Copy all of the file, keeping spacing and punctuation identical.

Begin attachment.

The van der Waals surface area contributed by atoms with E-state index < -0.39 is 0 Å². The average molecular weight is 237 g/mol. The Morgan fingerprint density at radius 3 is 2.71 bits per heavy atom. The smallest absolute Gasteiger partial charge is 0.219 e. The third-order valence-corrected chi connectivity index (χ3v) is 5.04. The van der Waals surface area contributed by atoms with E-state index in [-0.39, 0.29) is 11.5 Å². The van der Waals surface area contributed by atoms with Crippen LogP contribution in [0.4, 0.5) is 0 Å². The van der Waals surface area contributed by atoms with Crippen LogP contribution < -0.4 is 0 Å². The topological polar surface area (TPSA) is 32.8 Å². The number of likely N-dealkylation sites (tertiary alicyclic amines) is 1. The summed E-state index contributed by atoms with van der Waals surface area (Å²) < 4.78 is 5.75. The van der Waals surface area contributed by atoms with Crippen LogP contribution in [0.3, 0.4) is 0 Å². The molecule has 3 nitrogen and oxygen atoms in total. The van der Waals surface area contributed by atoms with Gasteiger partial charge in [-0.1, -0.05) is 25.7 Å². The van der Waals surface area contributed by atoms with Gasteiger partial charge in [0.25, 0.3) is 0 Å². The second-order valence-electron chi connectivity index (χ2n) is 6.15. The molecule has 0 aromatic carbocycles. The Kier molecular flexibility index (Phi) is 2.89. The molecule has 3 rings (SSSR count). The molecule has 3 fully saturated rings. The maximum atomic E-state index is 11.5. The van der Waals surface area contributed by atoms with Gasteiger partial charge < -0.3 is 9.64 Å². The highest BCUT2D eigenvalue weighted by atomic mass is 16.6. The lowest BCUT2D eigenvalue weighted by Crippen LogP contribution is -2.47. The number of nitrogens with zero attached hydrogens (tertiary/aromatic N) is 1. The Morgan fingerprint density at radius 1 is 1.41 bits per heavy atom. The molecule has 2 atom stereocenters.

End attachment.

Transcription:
The van der Waals surface area contributed by atoms with E-state index < -0.39 is 0 Å². The average molecular weight is 237 g/mol. The Morgan fingerprint density at radius 3 is 2.71 bits per heavy atom. The smallest absolute Gasteiger partial charge is 0.219 e. The third-order valence-corrected chi connectivity index (χ3v) is 5.04. The van der Waals surface area contributed by atoms with E-state index in [-0.39, 0.29) is 11.5 Å². The van der Waals surface area contributed by atoms with Crippen LogP contribution in [0.4, 0.5) is 0 Å². The van der Waals surface area contributed by atoms with Crippen LogP contribution < -0.4 is 0 Å². The topological polar surface area (TPSA) is 32.8 Å². The number of likely N-dealkylation sites (tertiary alicyclic amines) is 1. The summed E-state index contributed by atoms with van der Waals surface area (Å²) < 4.78 is 5.75. The van der Waals surface area contributed by atoms with Crippen LogP contribution in [0.3, 0.4) is 0 Å². The molecule has 3 nitrogen and oxygen atoms in total. The van der Waals surface area contributed by atoms with Gasteiger partial charge in [-0.1, -0.05) is 25.7 Å². The van der Waals surface area contributed by atoms with Gasteiger partial charge in [0.25, 0.3) is 0 Å². The second-order valence-electron chi connectivity index (χ2n) is 6.15. The molecule has 0 aromatic carbocycles. The Kier molecular flexibility index (Phi) is 2.89. The molecule has 3 rings (SSSR count). The molecule has 3 fully saturated rings. The maximum atomic E-state index is 11.5. The van der Waals surface area contributed by atoms with Gasteiger partial charge < -0.3 is 9.64 Å². The highest BCUT2D eigenvalue weighted by atomic mass is 16.6. The lowest BCUT2D eigenvalue weighted by Crippen LogP contribution is -2.47. The number of nitrogens with zero attached hydrogens (tertiary/aromatic N) is 1. The Morgan fingerprint density at radius 1 is 1.41 bits per heavy atom. The molecule has 2 atom stereocenters.